Eric1key said, “I am from a society that is very conservative and any opinion that seems to not be in line with the government is given no attention. I occasionally get emails and calls from people asking me why I am looking for trouble, I am not looking for trouble they just do not understand what I do.”

Musician now turned politician Bobi Wine openly declared that he is willing to die so that his idea can live on. “In case anyone thinks that if I die my idea will die, they are wrong, if I die there will be 1 000 more Bobi Wines. It is because of this reason that I am multiplying myself in so many young people, through mentorship.”

Should musicians draw a line when it comes to writing about social conscious music? asked Ugandan journalist David Tumusiime.

According to Outspoken from Zimbabwe, self-censorship is important, an artist can still deliver the message in a creative way. “After we realized that there was need for freedom fighters, not street fighters but creative artists that will give voice to the public, we began Magamba network, an award-winning organization which uses creative forms of youth activism with the hope of building a democratic and just Zimbabwe.”

A concert was held the next day, with the musicians performing at Design Hub. German hip hop artist Megaloh and Ghanaian Stallion also performed.

“The artists I had the chance to work with in Kampala showed me that there are so many different ways and forms of using your mind and your voice to fight for freedom and equality,” Megaloh said to Music in Africa. “I feel blessed to have connected with these great peaceful warriors, we fight for the same cause.”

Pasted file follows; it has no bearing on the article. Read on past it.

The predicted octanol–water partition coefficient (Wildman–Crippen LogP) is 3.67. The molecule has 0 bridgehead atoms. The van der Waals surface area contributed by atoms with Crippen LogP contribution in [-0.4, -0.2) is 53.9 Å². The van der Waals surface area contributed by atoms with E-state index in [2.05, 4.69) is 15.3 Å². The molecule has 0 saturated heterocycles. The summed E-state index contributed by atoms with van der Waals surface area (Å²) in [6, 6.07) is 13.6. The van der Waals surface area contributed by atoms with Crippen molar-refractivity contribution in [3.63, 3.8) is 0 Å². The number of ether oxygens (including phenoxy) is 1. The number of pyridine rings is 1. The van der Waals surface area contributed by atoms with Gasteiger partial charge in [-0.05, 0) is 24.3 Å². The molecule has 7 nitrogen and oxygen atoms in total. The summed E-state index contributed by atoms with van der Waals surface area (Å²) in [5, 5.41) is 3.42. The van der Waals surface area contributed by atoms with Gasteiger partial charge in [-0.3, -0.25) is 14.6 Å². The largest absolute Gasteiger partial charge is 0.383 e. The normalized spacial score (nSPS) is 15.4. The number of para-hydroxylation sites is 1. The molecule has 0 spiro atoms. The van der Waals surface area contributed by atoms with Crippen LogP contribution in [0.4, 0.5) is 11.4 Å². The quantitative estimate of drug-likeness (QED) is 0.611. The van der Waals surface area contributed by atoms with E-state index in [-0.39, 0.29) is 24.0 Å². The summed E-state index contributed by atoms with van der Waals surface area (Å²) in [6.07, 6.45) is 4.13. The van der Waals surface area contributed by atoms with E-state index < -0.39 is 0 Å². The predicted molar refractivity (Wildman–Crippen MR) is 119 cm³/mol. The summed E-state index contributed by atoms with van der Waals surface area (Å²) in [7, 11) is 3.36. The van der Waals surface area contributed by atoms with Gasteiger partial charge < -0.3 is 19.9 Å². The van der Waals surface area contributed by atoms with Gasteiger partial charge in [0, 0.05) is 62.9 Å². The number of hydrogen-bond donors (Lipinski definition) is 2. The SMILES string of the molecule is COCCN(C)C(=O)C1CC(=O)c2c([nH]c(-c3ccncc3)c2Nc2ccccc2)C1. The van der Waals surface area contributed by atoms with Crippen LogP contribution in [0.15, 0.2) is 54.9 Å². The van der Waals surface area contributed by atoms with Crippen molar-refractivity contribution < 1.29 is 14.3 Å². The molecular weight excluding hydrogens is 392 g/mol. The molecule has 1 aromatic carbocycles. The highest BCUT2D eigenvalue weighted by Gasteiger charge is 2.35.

As with any event, said Gobel, there were challenges as the organisers “had a bit of a problem with the local authorities when we were trying to get a permit but eventually we succeeded. However, the most nerve-wracking experience was the uncertainty of Bobi Wine’s attendance since his home had been attacked with grenades on the day of the symposium. I was glad when he made it.”

Bobi Wine was present, as were other Ugandan musicians, including Sylvester and Abramz from Break Dance Project Uganda, St Nellysade, female rappers Lady Slyke and MC Yalla. Others who participated were Juma (Kenya), Eric1key (Rwanda), Nash MC (Tanzania), Xuman (Senegal), Monza (Mauritania), Pacy (Burundi) and Outspoken (Zimbabwe).

It was agreed that hip hop and reggae were major genres used for activism.

The government vs the musician

Xuman, co-founder of Journal Rappé, a short weekly TV segment that broadcasts public interest news through hip hop and rap, has been denied airplay, prompting him to play his music on social media platforms.

“The government only funds pro-government musicians,” he said. “The rest of us have had propaganda thrown at us by the government which believes that we are being used by the white people to push for their agenda in Senegal. It is true that we are being funded by NGOs but we work with them and not for them.”